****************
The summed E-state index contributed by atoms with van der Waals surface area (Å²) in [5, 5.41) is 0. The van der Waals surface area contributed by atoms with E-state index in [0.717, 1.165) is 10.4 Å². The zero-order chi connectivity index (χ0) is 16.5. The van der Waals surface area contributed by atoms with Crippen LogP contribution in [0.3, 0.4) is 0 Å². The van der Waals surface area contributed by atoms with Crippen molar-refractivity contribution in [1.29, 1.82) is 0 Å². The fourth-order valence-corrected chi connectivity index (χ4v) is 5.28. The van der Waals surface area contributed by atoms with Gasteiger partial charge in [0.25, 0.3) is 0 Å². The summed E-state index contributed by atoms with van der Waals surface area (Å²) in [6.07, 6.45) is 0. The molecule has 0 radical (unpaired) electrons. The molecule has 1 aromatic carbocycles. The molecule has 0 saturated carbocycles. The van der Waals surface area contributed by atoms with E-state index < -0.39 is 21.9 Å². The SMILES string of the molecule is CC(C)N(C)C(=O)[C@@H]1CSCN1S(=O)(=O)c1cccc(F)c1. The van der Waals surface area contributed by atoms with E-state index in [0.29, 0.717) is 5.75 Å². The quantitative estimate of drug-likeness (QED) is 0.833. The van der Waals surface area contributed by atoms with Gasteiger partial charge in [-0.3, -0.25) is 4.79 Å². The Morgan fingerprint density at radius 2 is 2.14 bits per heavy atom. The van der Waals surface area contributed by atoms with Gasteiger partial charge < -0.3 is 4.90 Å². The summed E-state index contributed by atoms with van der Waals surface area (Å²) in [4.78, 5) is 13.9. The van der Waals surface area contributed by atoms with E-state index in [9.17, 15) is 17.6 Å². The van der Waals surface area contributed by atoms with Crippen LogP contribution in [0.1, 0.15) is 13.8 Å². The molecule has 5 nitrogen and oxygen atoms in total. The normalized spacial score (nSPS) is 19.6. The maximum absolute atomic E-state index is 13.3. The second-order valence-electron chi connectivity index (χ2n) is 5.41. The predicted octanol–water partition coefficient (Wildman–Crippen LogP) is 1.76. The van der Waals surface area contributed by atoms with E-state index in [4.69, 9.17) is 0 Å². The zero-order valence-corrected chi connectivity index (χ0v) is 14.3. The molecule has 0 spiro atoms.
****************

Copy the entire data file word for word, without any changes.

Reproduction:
The summed E-state index contributed by atoms with van der Waals surface area (Å²) in [5, 5.41) is 0. The van der Waals surface area contributed by atoms with E-state index in [0.717, 1.165) is 10.4 Å². The zero-order chi connectivity index (χ0) is 16.5. The van der Waals surface area contributed by atoms with Crippen LogP contribution in [0.3, 0.4) is 0 Å². The van der Waals surface area contributed by atoms with Crippen molar-refractivity contribution in [1.29, 1.82) is 0 Å². The fourth-order valence-corrected chi connectivity index (χ4v) is 5.28. The van der Waals surface area contributed by atoms with Gasteiger partial charge in [0.25, 0.3) is 0 Å². The summed E-state index contributed by atoms with van der Waals surface area (Å²) in [6.07, 6.45) is 0. The molecule has 0 radical (unpaired) electrons. The molecule has 1 aromatic carbocycles. The molecule has 0 saturated carbocycles. The van der Waals surface area contributed by atoms with E-state index < -0.39 is 21.9 Å². The SMILES string of the molecule is CC(C)N(C)C(=O)[C@@H]1CSCN1S(=O)(=O)c1cccc(F)c1. The van der Waals surface area contributed by atoms with E-state index in [0.29, 0.717) is 5.75 Å². The quantitative estimate of drug-likeness (QED) is 0.833. The van der Waals surface area contributed by atoms with Gasteiger partial charge in [-0.3, -0.25) is 4.79 Å². The Morgan fingerprint density at radius 2 is 2.14 bits per heavy atom. The van der Waals surface area contributed by atoms with Gasteiger partial charge < -0.3 is 4.90 Å². The summed E-state index contributed by atoms with van der Waals surface area (Å²) in [4.78, 5) is 13.9. The van der Waals surface area contributed by atoms with E-state index in [9.17, 15) is 17.6 Å². The van der Waals surface area contributed by atoms with Crippen LogP contribution in [0.1, 0.15) is 13.8 Å². The molecule has 5 nitrogen and oxygen atoms in total. The normalized spacial score (nSPS) is 19.6. The maximum absolute atomic E-state index is 13.3. The second-order valence-electron chi connectivity index (χ2n) is 5.41. The predicted octanol–water partition coefficient (Wildman–Crippen LogP) is 1.76. The van der Waals surface area contributed by atoms with E-state index in [4.69, 9.17) is 0 Å². The zero-order valence-corrected chi connectivity index (χ0v) is 14.3. The molecule has 0 spiro atoms.